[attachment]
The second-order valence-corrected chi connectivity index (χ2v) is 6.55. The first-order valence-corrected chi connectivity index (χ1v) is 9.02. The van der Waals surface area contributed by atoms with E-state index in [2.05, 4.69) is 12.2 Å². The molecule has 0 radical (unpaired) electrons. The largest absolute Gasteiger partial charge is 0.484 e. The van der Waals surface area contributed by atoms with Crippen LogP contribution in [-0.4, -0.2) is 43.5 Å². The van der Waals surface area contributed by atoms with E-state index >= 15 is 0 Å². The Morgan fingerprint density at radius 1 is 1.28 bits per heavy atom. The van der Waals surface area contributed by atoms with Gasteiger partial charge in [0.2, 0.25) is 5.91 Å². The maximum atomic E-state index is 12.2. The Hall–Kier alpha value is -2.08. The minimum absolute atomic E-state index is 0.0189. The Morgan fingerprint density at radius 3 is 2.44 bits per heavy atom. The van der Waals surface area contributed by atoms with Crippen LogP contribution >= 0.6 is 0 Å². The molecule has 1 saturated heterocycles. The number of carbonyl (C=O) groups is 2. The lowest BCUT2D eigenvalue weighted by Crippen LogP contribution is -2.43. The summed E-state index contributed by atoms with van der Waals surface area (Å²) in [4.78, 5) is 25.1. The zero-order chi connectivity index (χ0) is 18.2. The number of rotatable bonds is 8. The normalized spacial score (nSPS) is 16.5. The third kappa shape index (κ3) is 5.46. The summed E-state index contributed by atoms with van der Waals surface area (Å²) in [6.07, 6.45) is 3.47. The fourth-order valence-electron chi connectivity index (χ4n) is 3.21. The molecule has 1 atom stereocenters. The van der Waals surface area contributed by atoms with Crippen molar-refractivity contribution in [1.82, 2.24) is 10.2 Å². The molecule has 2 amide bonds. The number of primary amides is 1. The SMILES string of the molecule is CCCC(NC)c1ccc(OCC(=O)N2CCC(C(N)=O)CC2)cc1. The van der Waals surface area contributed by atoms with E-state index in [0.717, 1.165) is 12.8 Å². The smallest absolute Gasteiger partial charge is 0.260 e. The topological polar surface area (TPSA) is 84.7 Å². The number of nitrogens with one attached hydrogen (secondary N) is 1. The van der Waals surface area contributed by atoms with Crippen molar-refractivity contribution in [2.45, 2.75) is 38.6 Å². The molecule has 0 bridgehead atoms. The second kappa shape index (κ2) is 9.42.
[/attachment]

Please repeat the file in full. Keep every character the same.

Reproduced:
The second-order valence-corrected chi connectivity index (χ2v) is 6.55. The first-order valence-corrected chi connectivity index (χ1v) is 9.02. The van der Waals surface area contributed by atoms with E-state index in [2.05, 4.69) is 12.2 Å². The molecule has 0 radical (unpaired) electrons. The largest absolute Gasteiger partial charge is 0.484 e. The van der Waals surface area contributed by atoms with Crippen LogP contribution in [-0.4, -0.2) is 43.5 Å². The van der Waals surface area contributed by atoms with E-state index >= 15 is 0 Å². The Morgan fingerprint density at radius 1 is 1.28 bits per heavy atom. The van der Waals surface area contributed by atoms with Gasteiger partial charge in [0.2, 0.25) is 5.91 Å². The maximum atomic E-state index is 12.2. The Hall–Kier alpha value is -2.08. The minimum absolute atomic E-state index is 0.0189. The Morgan fingerprint density at radius 3 is 2.44 bits per heavy atom. The van der Waals surface area contributed by atoms with Crippen LogP contribution >= 0.6 is 0 Å². The molecule has 1 saturated heterocycles. The number of carbonyl (C=O) groups is 2. The lowest BCUT2D eigenvalue weighted by Crippen LogP contribution is -2.43. The summed E-state index contributed by atoms with van der Waals surface area (Å²) in [4.78, 5) is 25.1. The zero-order chi connectivity index (χ0) is 18.2. The number of rotatable bonds is 8. The normalized spacial score (nSPS) is 16.5. The third kappa shape index (κ3) is 5.46. The summed E-state index contributed by atoms with van der Waals surface area (Å²) in [6.07, 6.45) is 3.47. The fourth-order valence-electron chi connectivity index (χ4n) is 3.21. The molecule has 1 atom stereocenters. The van der Waals surface area contributed by atoms with Crippen molar-refractivity contribution in [1.82, 2.24) is 10.2 Å². The molecule has 2 amide bonds. The number of primary amides is 1. The SMILES string of the molecule is CCCC(NC)c1ccc(OCC(=O)N2CCC(C(N)=O)CC2)cc1. The van der Waals surface area contributed by atoms with E-state index in [0.717, 1.165) is 12.8 Å². The smallest absolute Gasteiger partial charge is 0.260 e. The topological polar surface area (TPSA) is 84.7 Å². The number of nitrogens with one attached hydrogen (secondary N) is 1. The van der Waals surface area contributed by atoms with Crippen molar-refractivity contribution in [2.45, 2.75) is 38.6 Å². The molecule has 0 bridgehead atoms. The second kappa shape index (κ2) is 9.42.